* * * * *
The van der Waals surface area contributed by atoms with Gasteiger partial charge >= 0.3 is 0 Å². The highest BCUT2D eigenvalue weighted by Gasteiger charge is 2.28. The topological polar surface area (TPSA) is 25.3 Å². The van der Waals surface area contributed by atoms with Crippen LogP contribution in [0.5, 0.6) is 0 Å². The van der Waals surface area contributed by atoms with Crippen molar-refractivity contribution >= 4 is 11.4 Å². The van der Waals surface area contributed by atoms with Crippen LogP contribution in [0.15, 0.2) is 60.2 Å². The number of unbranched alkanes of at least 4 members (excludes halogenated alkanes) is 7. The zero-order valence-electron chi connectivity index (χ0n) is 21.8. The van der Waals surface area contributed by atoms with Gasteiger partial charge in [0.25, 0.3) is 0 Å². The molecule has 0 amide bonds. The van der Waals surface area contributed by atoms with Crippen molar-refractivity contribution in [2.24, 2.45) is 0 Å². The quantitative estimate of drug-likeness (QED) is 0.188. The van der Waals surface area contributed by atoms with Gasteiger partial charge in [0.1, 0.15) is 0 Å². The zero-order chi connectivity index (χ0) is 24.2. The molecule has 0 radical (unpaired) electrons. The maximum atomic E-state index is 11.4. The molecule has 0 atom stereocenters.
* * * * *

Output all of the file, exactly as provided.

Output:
The van der Waals surface area contributed by atoms with Gasteiger partial charge >= 0.3 is 0 Å². The highest BCUT2D eigenvalue weighted by Gasteiger charge is 2.28. The topological polar surface area (TPSA) is 25.3 Å². The van der Waals surface area contributed by atoms with Crippen LogP contribution in [0.5, 0.6) is 0 Å². The van der Waals surface area contributed by atoms with Crippen molar-refractivity contribution >= 4 is 11.4 Å². The van der Waals surface area contributed by atoms with Crippen LogP contribution in [0.15, 0.2) is 60.2 Å². The number of unbranched alkanes of at least 4 members (excludes halogenated alkanes) is 7. The zero-order valence-electron chi connectivity index (χ0n) is 21.8. The van der Waals surface area contributed by atoms with Gasteiger partial charge in [0.25, 0.3) is 0 Å². The molecule has 0 amide bonds. The van der Waals surface area contributed by atoms with Crippen molar-refractivity contribution in [2.24, 2.45) is 0 Å². The quantitative estimate of drug-likeness (QED) is 0.188. The van der Waals surface area contributed by atoms with Gasteiger partial charge in [0.1, 0.15) is 0 Å². The zero-order chi connectivity index (χ0) is 24.2. The molecule has 0 radical (unpaired) electrons. The maximum atomic E-state index is 11.4. The molecule has 0 atom stereocenters.